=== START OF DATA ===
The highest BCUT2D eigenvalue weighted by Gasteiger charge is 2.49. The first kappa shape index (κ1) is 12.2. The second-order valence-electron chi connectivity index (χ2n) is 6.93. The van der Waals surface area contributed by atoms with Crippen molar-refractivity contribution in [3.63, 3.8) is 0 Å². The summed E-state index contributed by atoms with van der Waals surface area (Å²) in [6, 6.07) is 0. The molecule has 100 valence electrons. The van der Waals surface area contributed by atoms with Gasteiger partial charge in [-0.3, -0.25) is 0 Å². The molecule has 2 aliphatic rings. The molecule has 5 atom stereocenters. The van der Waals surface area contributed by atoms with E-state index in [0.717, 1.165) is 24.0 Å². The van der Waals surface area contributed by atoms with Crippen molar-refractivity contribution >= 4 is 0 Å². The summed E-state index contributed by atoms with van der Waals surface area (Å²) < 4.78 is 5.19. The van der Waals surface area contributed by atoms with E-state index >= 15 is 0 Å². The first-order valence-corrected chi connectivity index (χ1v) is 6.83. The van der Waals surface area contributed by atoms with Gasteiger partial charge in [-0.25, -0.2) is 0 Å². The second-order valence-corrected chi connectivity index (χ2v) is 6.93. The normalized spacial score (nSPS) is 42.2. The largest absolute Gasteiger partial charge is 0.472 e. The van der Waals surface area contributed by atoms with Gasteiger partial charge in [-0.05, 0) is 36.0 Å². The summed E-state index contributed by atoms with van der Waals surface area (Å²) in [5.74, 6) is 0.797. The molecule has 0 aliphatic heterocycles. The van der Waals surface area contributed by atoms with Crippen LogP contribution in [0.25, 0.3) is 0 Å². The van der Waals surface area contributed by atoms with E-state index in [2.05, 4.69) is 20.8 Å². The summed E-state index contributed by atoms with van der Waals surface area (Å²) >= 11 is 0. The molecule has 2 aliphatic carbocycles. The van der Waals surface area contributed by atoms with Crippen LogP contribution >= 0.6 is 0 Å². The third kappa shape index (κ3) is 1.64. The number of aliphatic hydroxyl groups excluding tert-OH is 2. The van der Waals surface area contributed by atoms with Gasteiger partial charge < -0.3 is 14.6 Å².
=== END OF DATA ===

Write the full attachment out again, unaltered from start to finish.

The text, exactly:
The highest BCUT2D eigenvalue weighted by Gasteiger charge is 2.49. The first kappa shape index (κ1) is 12.2. The second-order valence-electron chi connectivity index (χ2n) is 6.93. The van der Waals surface area contributed by atoms with Crippen molar-refractivity contribution in [3.63, 3.8) is 0 Å². The summed E-state index contributed by atoms with van der Waals surface area (Å²) in [6, 6.07) is 0. The molecule has 100 valence electrons. The van der Waals surface area contributed by atoms with Gasteiger partial charge in [-0.3, -0.25) is 0 Å². The molecule has 2 aliphatic rings. The molecule has 5 atom stereocenters. The van der Waals surface area contributed by atoms with E-state index in [0.717, 1.165) is 24.0 Å². The van der Waals surface area contributed by atoms with Crippen molar-refractivity contribution >= 4 is 0 Å². The summed E-state index contributed by atoms with van der Waals surface area (Å²) < 4.78 is 5.19. The van der Waals surface area contributed by atoms with E-state index >= 15 is 0 Å². The first-order valence-corrected chi connectivity index (χ1v) is 6.83. The van der Waals surface area contributed by atoms with Gasteiger partial charge in [-0.25, -0.2) is 0 Å². The second-order valence-corrected chi connectivity index (χ2v) is 6.93. The normalized spacial score (nSPS) is 42.2. The largest absolute Gasteiger partial charge is 0.472 e. The van der Waals surface area contributed by atoms with Gasteiger partial charge in [-0.05, 0) is 36.0 Å². The summed E-state index contributed by atoms with van der Waals surface area (Å²) in [5.74, 6) is 0.797. The molecule has 0 aliphatic heterocycles. The van der Waals surface area contributed by atoms with Crippen LogP contribution in [0.25, 0.3) is 0 Å². The van der Waals surface area contributed by atoms with E-state index in [2.05, 4.69) is 20.8 Å². The summed E-state index contributed by atoms with van der Waals surface area (Å²) >= 11 is 0. The molecule has 2 aliphatic carbocycles. The van der Waals surface area contributed by atoms with Crippen LogP contribution >= 0.6 is 0 Å². The third kappa shape index (κ3) is 1.64. The number of aliphatic hydroxyl groups excluding tert-OH is 2. The van der Waals surface area contributed by atoms with Gasteiger partial charge < -0.3 is 14.6 Å².